Will Ray's Bottom Feeder: Bending the Rules with a Gretsch G2655
Acquired for just $350 with a hardshell case, this Gretsch was purchased specifically for a B-bender experiment. It features a V-shaped stop tailpiece, Broad’Tron BT-2S humbuckers, and controls for master volume, individual pickup volumes, master tone, and a 3-way switch.

A Hipshot B-bender on a bargain semi-hollowbody? Why not!

A while back, I wrote about a fat-bodied Gretsch Streamliner jazz guitar I acquired pretty cheap. That purchase started me on a Gretsch odyssey. One thing I’d never done with a Gretsch was to install a Hipshot bender. Most Gretsch models have either a Bigsby or trapeze-type tailpiece, which would prevent using a bender. But a few models have a kind of V-shaped stop tailpiece, a few inches from the bridge, and that got me thinking. I wasn’t sure how well it would work, but I was committed to at least trying to mount a Hipshot on a Gretsch.

The first step was to find a guitar cheap enough to experiment on. So I scoured eBay and found this red G2655 for $350, including a hardshell case. I’m a gig-bag guy, so I figured I could sell the case for $50 on Craigslist and that would drop my price to only $300, which seemed like a good deal. So I pulled the trigger.

Hipshot units include a Teflon tube that routes the B string through the tailpiece to the B-bender.

I received the guitar a few days later, unpacked it, and was immediately struck by how light it felt. The first thing I did was raise the V-shaped stop tailpiece to create a less severe angle for the strings going over the bridge, so the bender string would not get hung up and go out of tune. Then I took off the rear strap button, slapped the Hipshot on, and threaded the B string through a small Teflon tube going through the stop tailpiece. After playing a few moments, I discovered that the B string would not stay in tune because the bender shifted around too much at the strap button.

The beauty of the Hipshot is that you don’t have to rout out large sections of the body to install it.

Even a minuscule tilt of the Hipshot will cause tuning problems, but luckily the Hipshot comes with two pre-drilled holes that straddle the strap button, just for such an occurrence. So, with the top of the Hipshot pressed as tight against the guitar body as I could hold it, I drilled two small holes into the body using the Hipshot holes as a guide. Then I anchored the Hipshot tightly against the guitar body at the strap-button end using two small flat-head screws. Voilà! I was in business and it only took about 15 minutes.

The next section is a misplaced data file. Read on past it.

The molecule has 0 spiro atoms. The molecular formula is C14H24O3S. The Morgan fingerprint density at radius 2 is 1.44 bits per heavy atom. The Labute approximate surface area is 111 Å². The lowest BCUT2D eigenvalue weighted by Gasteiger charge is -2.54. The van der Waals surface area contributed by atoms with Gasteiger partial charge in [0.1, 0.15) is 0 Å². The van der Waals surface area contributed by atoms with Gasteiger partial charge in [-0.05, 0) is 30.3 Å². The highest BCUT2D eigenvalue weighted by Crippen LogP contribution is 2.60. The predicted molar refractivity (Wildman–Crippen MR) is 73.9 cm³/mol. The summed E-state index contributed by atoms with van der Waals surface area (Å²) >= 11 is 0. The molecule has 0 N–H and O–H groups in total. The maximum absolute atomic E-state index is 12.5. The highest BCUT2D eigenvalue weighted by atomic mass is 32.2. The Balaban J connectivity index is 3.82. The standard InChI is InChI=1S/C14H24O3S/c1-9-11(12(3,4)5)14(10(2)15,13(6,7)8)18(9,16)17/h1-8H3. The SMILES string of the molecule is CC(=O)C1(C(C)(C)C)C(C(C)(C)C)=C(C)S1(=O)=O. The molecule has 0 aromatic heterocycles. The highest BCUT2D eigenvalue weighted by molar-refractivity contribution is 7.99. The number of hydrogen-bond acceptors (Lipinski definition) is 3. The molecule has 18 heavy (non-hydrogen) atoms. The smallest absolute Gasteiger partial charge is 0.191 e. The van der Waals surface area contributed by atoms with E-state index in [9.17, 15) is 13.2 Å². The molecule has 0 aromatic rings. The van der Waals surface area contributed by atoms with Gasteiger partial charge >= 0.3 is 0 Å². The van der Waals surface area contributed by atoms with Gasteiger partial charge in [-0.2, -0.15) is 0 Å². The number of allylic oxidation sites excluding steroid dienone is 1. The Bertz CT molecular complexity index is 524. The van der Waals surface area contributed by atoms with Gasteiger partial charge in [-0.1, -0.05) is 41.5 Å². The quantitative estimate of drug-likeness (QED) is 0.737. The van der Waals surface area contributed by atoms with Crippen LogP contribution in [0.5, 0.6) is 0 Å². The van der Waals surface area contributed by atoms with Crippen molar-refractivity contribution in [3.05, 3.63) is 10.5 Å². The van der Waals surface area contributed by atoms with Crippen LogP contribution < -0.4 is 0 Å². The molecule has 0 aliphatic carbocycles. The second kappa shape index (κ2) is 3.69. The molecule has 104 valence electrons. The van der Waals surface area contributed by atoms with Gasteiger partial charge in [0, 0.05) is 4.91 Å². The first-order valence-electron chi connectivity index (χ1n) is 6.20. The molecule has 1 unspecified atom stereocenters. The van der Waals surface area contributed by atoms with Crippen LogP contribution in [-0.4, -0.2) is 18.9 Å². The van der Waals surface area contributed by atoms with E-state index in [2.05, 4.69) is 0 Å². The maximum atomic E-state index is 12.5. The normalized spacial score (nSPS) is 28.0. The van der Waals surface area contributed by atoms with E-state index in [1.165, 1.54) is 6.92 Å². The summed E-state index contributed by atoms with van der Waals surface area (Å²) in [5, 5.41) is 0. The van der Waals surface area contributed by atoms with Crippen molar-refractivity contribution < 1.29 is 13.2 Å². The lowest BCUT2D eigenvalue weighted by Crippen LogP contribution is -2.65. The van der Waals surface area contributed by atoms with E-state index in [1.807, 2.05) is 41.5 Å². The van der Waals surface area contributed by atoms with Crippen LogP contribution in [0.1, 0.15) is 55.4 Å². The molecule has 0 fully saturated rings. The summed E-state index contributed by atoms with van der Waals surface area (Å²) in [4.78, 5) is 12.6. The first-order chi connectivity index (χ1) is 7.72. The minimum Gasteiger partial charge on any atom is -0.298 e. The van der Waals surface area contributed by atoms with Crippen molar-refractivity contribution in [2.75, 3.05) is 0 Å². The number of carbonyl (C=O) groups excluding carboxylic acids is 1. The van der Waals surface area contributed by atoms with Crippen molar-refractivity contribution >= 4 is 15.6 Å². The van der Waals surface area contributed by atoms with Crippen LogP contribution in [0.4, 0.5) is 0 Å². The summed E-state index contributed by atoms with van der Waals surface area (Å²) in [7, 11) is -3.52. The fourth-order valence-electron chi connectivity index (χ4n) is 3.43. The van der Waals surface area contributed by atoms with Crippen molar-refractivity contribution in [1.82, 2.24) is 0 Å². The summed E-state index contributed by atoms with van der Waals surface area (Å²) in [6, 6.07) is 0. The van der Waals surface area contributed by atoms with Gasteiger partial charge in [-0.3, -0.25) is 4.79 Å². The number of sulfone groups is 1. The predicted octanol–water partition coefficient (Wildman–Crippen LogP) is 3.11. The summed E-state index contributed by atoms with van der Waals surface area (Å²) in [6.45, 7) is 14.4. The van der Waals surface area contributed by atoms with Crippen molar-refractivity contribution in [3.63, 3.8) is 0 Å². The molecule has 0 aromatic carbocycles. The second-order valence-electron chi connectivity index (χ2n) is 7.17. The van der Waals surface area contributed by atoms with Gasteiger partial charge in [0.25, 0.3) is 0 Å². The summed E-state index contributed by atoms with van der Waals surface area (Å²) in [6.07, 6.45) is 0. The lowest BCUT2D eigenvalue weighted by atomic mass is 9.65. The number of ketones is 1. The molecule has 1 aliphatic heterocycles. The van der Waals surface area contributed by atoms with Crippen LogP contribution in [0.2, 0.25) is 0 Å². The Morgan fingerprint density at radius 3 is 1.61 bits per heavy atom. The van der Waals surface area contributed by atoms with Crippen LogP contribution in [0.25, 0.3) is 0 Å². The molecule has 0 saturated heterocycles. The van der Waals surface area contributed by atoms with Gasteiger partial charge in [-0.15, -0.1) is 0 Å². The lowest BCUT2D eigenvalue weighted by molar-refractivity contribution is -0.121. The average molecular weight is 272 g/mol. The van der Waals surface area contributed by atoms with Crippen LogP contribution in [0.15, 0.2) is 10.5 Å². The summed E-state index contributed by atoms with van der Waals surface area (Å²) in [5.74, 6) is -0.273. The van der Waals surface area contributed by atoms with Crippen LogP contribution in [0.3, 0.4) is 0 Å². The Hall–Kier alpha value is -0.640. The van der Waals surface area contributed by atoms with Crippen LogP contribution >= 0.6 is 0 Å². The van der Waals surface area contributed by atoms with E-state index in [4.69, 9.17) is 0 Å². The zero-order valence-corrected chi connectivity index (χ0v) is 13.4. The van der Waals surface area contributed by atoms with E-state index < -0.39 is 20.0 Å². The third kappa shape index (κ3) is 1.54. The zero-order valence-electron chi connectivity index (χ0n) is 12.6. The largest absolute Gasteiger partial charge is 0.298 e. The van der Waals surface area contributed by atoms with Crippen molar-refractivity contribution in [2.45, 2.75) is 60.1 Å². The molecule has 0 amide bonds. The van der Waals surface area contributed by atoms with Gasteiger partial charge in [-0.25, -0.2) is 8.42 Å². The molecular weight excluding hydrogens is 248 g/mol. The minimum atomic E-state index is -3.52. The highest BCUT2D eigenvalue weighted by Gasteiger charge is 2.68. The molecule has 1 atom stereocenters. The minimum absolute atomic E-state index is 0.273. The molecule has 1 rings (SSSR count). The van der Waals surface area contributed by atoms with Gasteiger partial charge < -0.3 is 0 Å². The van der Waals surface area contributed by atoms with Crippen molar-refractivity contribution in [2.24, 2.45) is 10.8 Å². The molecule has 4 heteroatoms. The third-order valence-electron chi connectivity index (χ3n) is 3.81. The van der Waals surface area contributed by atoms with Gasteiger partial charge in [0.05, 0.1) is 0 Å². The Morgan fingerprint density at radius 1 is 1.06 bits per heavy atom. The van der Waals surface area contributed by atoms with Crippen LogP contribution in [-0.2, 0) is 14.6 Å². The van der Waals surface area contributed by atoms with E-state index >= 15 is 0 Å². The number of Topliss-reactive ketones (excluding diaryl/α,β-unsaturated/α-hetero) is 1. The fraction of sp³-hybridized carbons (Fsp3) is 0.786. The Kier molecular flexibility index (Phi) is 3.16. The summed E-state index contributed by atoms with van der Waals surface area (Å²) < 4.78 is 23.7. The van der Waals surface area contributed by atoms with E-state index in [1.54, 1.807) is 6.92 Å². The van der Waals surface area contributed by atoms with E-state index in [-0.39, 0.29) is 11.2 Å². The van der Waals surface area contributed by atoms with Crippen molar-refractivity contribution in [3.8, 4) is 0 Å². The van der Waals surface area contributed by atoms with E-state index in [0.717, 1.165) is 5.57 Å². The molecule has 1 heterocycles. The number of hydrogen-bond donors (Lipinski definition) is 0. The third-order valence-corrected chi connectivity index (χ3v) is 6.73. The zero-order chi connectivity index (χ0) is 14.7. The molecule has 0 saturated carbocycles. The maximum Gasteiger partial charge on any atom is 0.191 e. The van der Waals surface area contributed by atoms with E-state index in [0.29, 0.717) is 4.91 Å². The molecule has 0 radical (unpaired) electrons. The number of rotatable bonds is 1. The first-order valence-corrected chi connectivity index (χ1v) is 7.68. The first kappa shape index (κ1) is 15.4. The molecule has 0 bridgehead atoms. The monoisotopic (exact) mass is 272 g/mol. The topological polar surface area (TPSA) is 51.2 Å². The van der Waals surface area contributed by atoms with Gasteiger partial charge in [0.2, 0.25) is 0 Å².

And here’s the bending mechanism: The piece that extends past the guitar body holds a rod, which you press against your hip when you want to raise the B string. A knurled screw at the front of the unit’s “telegraph-key” lever lets you adjust the fine-tuning.

Now the Hipshot stays perfectly in tune because it no longer moves around. The beauty of the Hipshot is that you don’t have to rout out large sections of the body to install it. Also, if you sell the guitar down the road, you can simply unscrew the Hipshot and take it with you. And most people won’t be bothered by any small holes that the strap hides, anyway.

By the way, I ended up selling the hardshell case on Craigslist for $65, reducing my cost of the guitar to $285. Not bad! Man, this guitar is so much more fun to play with the Hipshot. And, believe me, you won’t find too many Gretsches out there with benders.

It’s not difficult to replace the wiring in your pickups, but it takes some finesse. Here’s a step-by-step guide.

Hello and welcome back to Mod Garage. After numerous requests, this month we’ll have a closer look at changing wires on a single-coil pickup. As our guinea pig for this, I chose a standard Stratocaster single-coil, but it’s basically the same on all single-coil pickups and easy to transfer. It’s not complicated but it is a delicate task to not destroy your pickup during this process, and there are some things you should keep in mind.

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The emotional wallop of the acoustic guitar sometimes flies under the radar. Even if you mostly play electric, here are some things to consider about unplugging.

I have a love-hate relationship with acoustic guitars. My infatuation with the 6-string really blasted off with the Ventures. That’s the sound I wanted, and the way to get it was powered by electricity. Before I’d even held a guitar, I knew I wanted a Mosrite, which I was sure was made of fiberglass like the surfboards the Beach Boys, Surfaris, and the Challengers rode in their off time. Bristling with space-age switchgear and chrome-plated hardware, those solidbody hotrod guitars were the fighter jets of my musical dreams. I didn’t even know what those old-timey round-hole guitars were called. As the singing cowboys Roy Rogers and Gene Autrey strummed off into the sunset, the pace of technology pushed the look and sound of the electric guitar (and bass) into the limelight and into my heart. Imagine my disappointment when I had to begin my guitar tutelage on a rented Gibson “student” acoustic. At least it sort of looked like the ones the Beatles occasionally played. Even so, I couldn’t wait to trade it in.

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Need an affordable distortion pedal? Look no further.

We live in the golden age of boutique pedals that are loaded with advanced features—many of which were nearly unthinkable a decade or so ago. But there’s something that will always be valuable about a rock-solid dirt box that won’t break your wallet. Here’s a collection of old classics and newly designed stomps that cost less than an average concert ticket.

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